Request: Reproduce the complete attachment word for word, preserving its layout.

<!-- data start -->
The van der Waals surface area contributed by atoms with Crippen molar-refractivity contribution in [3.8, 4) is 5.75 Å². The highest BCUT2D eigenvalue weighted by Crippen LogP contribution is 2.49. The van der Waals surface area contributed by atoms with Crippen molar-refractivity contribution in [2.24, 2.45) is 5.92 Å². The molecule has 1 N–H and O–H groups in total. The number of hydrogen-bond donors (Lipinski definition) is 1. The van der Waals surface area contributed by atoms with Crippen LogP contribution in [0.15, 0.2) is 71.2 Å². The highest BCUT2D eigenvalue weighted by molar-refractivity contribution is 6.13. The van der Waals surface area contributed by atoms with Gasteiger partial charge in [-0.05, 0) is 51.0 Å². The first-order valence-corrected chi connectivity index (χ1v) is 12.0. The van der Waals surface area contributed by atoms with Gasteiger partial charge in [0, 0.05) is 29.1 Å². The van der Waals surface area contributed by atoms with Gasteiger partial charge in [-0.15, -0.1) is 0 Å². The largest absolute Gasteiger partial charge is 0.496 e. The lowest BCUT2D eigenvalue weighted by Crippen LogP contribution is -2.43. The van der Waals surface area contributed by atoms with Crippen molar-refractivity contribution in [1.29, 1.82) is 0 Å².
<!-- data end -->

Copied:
The van der Waals surface area contributed by atoms with Crippen molar-refractivity contribution in [3.8, 4) is 5.75 Å². The highest BCUT2D eigenvalue weighted by Crippen LogP contribution is 2.49. The van der Waals surface area contributed by atoms with Crippen molar-refractivity contribution in [2.24, 2.45) is 5.92 Å². The molecule has 1 N–H and O–H groups in total. The number of hydrogen-bond donors (Lipinski definition) is 1. The van der Waals surface area contributed by atoms with Crippen LogP contribution in [0.15, 0.2) is 71.2 Å². The highest BCUT2D eigenvalue weighted by molar-refractivity contribution is 6.13. The van der Waals surface area contributed by atoms with Gasteiger partial charge in [-0.05, 0) is 51.0 Å². The first-order valence-corrected chi connectivity index (χ1v) is 12.0. The van der Waals surface area contributed by atoms with Gasteiger partial charge in [0, 0.05) is 29.1 Å². The van der Waals surface area contributed by atoms with Gasteiger partial charge in [-0.15, -0.1) is 0 Å². The largest absolute Gasteiger partial charge is 0.496 e. The lowest BCUT2D eigenvalue weighted by Crippen LogP contribution is -2.43. The van der Waals surface area contributed by atoms with Crippen molar-refractivity contribution in [1.29, 1.82) is 0 Å².